Category Archives: Reading Group

CNN Part 6: Transfer Learning

For the sixth reading group on the Stanford University Convolutional Neural Networks class, we went through the following slides:

Take-home message:

  • The middle layers and depth of a CNN is important.
  • Transfer learning is helpful with small to medium datasets.
  • Rule of thumb:
Similar dataset Different dataset
Little data Use Linear Classifier on top layer You’re in trouble…
Try linear classifier from different stages
Lots of data Finetune a few layers Finetune a larger number of layers

CNN Part 5: Understanding and visualizing CNNs

For the fifth reading group on the Stanford University Convolutional Neural Networks class, we went through the following slides:

Take-home message:

You can backproject the content of a CNN in order to visualize the filters. You can fool a CNN by training an image (not specific to CNNs). The vast majority of the parameters of the CNN are at the fully connected layer, no matter how many convolution layers you have before. The CNN code can be highly discriminant.

CNN Part 4: Parameter Update & Optimization

For the fourth reading group on the Stanford University Convolutional Neural Networks class, we went through the following slides:

Take-home message:

There are different ways to decay your learning rate, which is recommended to avoid missing your global minima. Momentum is robust to saddle points but moves very quickly. There is no clear way to find the optimal hyperparameters, but they are very important to optimize.

CNN Part 3: Preprocessing, Initialization and Regularization

For the third reading group on the Stanford University Convolutional Neural Networks class, we went through the following slides:

Take-home message:

The most common regularization is L2 cross-validated. A good idea is to combine this with dropout with a reasonable value of p of 0.5, but this can be tuned. When implementing activation functions from scratch, it is important to do some gradient and sanity checks to validate your implementation.

CNN Part 2: Optimization and Backpropagation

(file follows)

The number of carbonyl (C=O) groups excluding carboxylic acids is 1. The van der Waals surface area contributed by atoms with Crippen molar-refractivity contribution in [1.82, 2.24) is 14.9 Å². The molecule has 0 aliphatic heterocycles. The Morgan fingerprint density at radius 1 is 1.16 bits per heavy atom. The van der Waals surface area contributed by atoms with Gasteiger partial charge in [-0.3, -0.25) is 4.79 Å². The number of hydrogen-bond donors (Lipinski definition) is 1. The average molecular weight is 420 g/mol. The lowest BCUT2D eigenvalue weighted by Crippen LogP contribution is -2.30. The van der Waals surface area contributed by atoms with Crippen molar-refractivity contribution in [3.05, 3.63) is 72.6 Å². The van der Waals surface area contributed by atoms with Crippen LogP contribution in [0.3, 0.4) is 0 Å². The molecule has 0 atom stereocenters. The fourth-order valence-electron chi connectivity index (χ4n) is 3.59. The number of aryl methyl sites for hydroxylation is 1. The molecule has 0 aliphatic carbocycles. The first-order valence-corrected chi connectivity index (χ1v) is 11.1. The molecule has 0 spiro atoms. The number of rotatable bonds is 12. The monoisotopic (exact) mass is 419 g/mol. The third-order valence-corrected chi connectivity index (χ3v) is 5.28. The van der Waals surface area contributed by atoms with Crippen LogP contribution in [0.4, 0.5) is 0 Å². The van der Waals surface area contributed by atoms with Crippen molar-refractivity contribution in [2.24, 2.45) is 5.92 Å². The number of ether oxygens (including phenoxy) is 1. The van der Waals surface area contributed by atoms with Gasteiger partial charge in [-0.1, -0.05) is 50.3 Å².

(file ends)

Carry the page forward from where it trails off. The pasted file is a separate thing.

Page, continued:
For the second reading group on the Stanford University Convolutional Neural Networks class, we went through the following slides:

Take-home message:

In practice, use rectified linear or maxout activation functions, which are both piecewise linear. The bigger the network, the better, but regularization might be required.

CNN Part 1: Linear Classification

For this first reading group on the Stanford University Convolutional Neural Networks class, we went through the following slides:

Take-home message:

There are two loss functions commonly used: the softmax and the SVM. In order to optimize the weights and train effectively, we will want to minimize the chosen loss function during training.

planes

Image Representation

Introduction by Zhiming:

Because we will take the CNN course from Stanford University, this reading group will only focus on the shallow image representation, not the deep learning part. The goal of this reading group is to understand the basic idea about Bag of Words, how to import the spatial information to BoW, some advanced encoding methods (VLAD, Improved Fisher Vector), and some SVM kernels.
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roc_pr_space

Understanding the ROC and PR spaces

Introduction by Sébastien:

For this first reading group, I propose to go to the basics. The objective is to be able to read ROC and PR plots in order to interpret them correctly. There a thousands of papers about the evaluation of classifiers. It would be impossible to have all the knowledge in a single reading group, so I decided to focus on classifiers with two classes, and putting the emphasis mostly on the signification of the points in these spaces, and also on what can arrive to the classifiers they represent if they are combined or tuned. Curves are also a little bit addressed. The distribution of the readings I propose is the following. I only selected papers published after the year 2000. Moreover, most of the selected papers have been cited nearly one thousand times.
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